1. Acute risk. An acute aggregate risk assessment takes into account acute exposure estimates from dietary consumption of food and drinking water. No adverse effect resulting from a single oral exposure was identified and no acute dietary endpoint was selected. Therefore, boscalid is not expected to pose an acute risk.

2. Chronic risk. Using the exposure assumptions described in this unit for chronic exposure, EPA has concluded that chronic exposure to boscalid from food and water will utilize 12% of the cPAD for the general U.S. population and 27% of the cPAD for all infants (less than 1 year old), the population group receiving the greatest exposure. Based on the explanation in Unit III.C.3., regarding residential use patterns, chronic residential exposure to residues of boscalid is not expected.

3. Short-term and intermediate-term risk. Short-term aggregate exposure takes into account short-term residential exposure plus chronic exposure to food and water (considered to be a background exposure level).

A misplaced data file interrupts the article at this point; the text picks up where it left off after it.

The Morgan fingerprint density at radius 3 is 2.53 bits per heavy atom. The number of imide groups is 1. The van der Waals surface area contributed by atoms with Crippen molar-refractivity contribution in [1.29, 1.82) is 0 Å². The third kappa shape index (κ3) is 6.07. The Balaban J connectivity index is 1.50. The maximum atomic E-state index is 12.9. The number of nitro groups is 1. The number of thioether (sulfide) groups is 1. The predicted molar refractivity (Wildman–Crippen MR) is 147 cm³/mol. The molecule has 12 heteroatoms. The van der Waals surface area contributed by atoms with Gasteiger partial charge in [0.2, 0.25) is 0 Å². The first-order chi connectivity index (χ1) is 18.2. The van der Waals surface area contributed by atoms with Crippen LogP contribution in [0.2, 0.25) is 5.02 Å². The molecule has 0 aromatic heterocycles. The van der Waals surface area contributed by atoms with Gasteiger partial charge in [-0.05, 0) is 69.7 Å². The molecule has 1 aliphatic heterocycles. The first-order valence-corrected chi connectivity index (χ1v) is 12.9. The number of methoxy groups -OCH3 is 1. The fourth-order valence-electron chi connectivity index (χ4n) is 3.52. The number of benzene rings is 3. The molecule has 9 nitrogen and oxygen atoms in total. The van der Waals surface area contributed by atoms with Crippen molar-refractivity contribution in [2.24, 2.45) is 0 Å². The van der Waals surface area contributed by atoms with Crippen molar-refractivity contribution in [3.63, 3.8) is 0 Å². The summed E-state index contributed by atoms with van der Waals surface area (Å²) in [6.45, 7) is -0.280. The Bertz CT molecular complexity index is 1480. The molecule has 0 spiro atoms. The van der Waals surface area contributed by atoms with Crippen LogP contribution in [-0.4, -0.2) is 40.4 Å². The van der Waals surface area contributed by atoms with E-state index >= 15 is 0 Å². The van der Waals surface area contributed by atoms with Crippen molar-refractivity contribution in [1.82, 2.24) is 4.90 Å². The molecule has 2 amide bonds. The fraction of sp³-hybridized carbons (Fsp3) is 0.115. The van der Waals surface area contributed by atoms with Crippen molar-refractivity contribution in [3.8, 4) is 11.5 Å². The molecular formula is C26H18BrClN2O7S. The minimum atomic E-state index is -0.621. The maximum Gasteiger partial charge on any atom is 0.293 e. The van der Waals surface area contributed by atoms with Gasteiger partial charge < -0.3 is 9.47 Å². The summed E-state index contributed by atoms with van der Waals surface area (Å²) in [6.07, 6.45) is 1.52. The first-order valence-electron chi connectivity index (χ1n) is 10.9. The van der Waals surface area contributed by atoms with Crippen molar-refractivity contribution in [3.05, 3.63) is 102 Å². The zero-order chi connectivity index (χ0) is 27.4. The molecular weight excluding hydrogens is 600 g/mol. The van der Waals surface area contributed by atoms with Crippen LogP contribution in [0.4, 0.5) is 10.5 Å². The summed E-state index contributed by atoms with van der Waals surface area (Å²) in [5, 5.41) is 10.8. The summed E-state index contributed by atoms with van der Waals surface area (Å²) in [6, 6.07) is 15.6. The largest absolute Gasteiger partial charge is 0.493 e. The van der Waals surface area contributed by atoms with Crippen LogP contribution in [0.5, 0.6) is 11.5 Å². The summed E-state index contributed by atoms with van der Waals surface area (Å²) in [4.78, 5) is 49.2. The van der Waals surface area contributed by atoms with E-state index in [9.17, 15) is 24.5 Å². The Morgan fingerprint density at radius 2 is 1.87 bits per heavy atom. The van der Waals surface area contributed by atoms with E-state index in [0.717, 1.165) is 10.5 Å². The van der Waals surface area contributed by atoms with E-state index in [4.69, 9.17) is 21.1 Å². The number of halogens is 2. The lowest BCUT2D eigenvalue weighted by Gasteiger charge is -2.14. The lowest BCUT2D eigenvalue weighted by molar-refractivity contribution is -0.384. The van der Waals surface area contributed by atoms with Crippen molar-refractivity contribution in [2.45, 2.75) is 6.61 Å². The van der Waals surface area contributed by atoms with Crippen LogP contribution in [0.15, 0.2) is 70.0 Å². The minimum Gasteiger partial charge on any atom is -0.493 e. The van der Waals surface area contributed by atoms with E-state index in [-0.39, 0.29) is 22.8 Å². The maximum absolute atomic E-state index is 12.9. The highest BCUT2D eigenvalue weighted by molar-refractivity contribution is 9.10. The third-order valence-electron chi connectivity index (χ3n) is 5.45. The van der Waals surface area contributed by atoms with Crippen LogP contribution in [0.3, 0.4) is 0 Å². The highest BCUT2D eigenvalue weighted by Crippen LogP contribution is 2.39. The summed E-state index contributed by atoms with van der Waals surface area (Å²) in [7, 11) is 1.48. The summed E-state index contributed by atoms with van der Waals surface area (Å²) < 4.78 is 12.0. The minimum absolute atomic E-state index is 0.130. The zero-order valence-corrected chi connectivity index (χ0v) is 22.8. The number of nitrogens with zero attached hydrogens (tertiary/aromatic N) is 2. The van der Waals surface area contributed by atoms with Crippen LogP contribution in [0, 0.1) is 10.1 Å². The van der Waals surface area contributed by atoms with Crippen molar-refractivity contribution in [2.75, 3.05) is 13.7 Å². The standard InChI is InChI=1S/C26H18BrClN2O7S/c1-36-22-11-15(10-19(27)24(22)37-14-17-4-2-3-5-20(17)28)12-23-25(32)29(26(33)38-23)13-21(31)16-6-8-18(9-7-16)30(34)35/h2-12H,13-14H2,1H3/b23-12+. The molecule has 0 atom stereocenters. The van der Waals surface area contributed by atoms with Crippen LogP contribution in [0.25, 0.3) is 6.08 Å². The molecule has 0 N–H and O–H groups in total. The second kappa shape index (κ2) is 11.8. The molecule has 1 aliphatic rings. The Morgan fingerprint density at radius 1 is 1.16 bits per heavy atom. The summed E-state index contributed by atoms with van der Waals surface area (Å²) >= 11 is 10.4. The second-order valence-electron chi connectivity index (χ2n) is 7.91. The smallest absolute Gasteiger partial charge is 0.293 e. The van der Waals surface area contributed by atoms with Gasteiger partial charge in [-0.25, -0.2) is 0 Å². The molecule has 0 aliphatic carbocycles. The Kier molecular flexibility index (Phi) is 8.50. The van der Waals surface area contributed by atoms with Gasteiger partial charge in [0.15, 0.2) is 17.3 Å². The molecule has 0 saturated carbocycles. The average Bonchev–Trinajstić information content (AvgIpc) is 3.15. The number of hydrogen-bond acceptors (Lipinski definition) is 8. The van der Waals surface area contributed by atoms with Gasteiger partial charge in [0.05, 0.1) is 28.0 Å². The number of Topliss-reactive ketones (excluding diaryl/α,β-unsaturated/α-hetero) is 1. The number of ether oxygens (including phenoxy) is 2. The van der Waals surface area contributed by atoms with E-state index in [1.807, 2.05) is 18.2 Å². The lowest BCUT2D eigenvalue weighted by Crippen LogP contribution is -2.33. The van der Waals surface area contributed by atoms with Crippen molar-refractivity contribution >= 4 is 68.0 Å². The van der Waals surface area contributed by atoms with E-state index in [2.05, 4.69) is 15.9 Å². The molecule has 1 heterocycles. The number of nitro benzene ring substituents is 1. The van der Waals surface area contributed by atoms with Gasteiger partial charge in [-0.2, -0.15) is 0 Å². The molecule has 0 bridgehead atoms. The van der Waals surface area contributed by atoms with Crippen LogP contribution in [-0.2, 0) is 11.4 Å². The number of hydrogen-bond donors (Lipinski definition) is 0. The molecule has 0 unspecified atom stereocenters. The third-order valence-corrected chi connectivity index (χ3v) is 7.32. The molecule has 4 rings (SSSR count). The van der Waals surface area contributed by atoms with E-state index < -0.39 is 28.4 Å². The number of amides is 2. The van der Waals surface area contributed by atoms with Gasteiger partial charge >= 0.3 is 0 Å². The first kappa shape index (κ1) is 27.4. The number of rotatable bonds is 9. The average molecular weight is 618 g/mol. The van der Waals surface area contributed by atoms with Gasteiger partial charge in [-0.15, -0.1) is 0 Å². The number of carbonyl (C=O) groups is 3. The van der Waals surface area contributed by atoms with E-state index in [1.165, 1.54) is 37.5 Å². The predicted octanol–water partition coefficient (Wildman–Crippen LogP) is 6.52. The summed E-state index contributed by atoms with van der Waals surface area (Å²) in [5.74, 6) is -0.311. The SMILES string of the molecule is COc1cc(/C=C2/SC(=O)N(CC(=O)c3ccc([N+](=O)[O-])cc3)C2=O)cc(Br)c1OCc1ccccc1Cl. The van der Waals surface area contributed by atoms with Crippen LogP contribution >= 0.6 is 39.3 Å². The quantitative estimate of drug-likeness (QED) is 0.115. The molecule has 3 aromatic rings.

Boscalid is currently registered for uses that could result in short-term residential exposure, which the Agency Start Printed Page 56738previously assessed and discussed in the March 18, 2015 Federal Register. The preamble to the March 18, 2015 rule concluded that there were no short-term risks of concern. Because the chronic dietary exposure has only increased potential chronic risk 1% of the cPAD to 27% of the cPAD, which is still well below EPA's level of concern for chronic risk, and there is no change to the domestic use pattern to impact the non-occupational exposure, EPA concludes that the increase in dietary exposure will not meaningfully impact the aggregate risk and the short-term risk will continue to be below the Agency's levels of concern.